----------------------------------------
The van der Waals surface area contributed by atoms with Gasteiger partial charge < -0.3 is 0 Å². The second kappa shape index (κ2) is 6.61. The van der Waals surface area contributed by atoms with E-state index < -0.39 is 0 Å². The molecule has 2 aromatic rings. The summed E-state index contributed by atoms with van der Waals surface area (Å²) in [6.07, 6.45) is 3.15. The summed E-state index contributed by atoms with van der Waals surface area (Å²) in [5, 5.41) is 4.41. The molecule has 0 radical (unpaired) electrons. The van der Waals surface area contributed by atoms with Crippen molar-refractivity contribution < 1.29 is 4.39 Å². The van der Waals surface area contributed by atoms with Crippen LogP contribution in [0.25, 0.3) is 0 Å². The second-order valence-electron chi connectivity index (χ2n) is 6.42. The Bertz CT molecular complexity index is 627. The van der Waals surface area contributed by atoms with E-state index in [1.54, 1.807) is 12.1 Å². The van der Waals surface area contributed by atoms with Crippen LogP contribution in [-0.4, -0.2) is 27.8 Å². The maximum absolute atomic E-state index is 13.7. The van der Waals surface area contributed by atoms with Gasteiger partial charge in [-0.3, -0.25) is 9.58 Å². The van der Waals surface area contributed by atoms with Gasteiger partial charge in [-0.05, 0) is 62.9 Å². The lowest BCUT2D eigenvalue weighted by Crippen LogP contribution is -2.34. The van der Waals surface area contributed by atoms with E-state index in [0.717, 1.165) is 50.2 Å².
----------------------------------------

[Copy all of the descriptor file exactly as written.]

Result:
The van der Waals surface area contributed by atoms with Gasteiger partial charge < -0.3 is 0 Å². The second kappa shape index (κ2) is 6.61. The van der Waals surface area contributed by atoms with E-state index < -0.39 is 0 Å². The molecule has 2 aromatic rings. The summed E-state index contributed by atoms with van der Waals surface area (Å²) in [6.07, 6.45) is 3.15. The summed E-state index contributed by atoms with van der Waals surface area (Å²) in [5, 5.41) is 4.41. The molecule has 0 radical (unpaired) electrons. The van der Waals surface area contributed by atoms with Crippen molar-refractivity contribution < 1.29 is 4.39 Å². The van der Waals surface area contributed by atoms with Crippen LogP contribution in [0.25, 0.3) is 0 Å². The second-order valence-electron chi connectivity index (χ2n) is 6.42. The Bertz CT molecular complexity index is 627. The van der Waals surface area contributed by atoms with E-state index in [1.54, 1.807) is 12.1 Å². The van der Waals surface area contributed by atoms with Crippen LogP contribution in [-0.4, -0.2) is 27.8 Å². The maximum absolute atomic E-state index is 13.7. The van der Waals surface area contributed by atoms with Gasteiger partial charge in [-0.3, -0.25) is 9.58 Å². The van der Waals surface area contributed by atoms with Gasteiger partial charge in [-0.05, 0) is 62.9 Å². The lowest BCUT2D eigenvalue weighted by Crippen LogP contribution is -2.34. The van der Waals surface area contributed by atoms with E-state index in [0.717, 1.165) is 50.2 Å².